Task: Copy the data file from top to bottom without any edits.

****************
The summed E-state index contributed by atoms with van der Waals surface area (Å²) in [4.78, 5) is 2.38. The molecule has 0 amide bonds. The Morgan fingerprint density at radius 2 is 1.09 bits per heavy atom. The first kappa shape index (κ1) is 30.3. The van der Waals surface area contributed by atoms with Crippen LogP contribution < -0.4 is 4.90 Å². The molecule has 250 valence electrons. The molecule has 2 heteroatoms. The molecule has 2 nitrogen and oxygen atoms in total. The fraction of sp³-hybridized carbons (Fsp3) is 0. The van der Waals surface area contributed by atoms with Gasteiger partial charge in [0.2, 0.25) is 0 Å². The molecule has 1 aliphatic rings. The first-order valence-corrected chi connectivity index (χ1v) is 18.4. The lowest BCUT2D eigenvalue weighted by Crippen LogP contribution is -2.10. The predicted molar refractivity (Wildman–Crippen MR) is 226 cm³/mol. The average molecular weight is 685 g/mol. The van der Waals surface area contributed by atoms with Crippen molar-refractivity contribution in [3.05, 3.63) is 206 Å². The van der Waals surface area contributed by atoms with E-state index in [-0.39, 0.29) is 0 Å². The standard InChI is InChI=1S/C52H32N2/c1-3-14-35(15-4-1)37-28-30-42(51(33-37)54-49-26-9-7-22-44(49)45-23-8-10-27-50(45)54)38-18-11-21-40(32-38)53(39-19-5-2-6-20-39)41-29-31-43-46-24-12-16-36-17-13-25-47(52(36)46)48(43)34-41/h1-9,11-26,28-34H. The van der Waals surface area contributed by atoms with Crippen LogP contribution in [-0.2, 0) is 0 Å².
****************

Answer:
The summed E-state index contributed by atoms with van der Waals surface area (Å²) in [4.78, 5) is 2.38. The molecule has 0 amide bonds. The Morgan fingerprint density at radius 2 is 1.09 bits per heavy atom. The first kappa shape index (κ1) is 30.3. The van der Waals surface area contributed by atoms with Crippen LogP contribution < -0.4 is 4.90 Å². The molecule has 250 valence electrons. The molecule has 2 heteroatoms. The molecule has 2 nitrogen and oxygen atoms in total. The fraction of sp³-hybridized carbons (Fsp3) is 0. The van der Waals surface area contributed by atoms with Gasteiger partial charge in [0.2, 0.25) is 0 Å². The molecule has 1 aliphatic rings. The first-order valence-corrected chi connectivity index (χ1v) is 18.4. The lowest BCUT2D eigenvalue weighted by Crippen LogP contribution is -2.10. The predicted molar refractivity (Wildman–Crippen MR) is 226 cm³/mol. The average molecular weight is 685 g/mol. The van der Waals surface area contributed by atoms with Crippen molar-refractivity contribution in [3.05, 3.63) is 206 Å². The van der Waals surface area contributed by atoms with E-state index in [-0.39, 0.29) is 0 Å². The standard InChI is InChI=1S/C52H32N2/c1-3-14-35(15-4-1)37-28-30-42(51(33-37)54-49-26-9-7-22-44(49)45-23-8-10-27-50(45)54)38-18-11-21-40(32-38)53(39-19-5-2-6-20-39)41-29-31-43-46-24-12-16-36-17-13-25-47(52(36)46)48(43)34-41/h1-9,11-26,28-34H. The van der Waals surface area contributed by atoms with Crippen LogP contribution in [-0.2, 0) is 0 Å².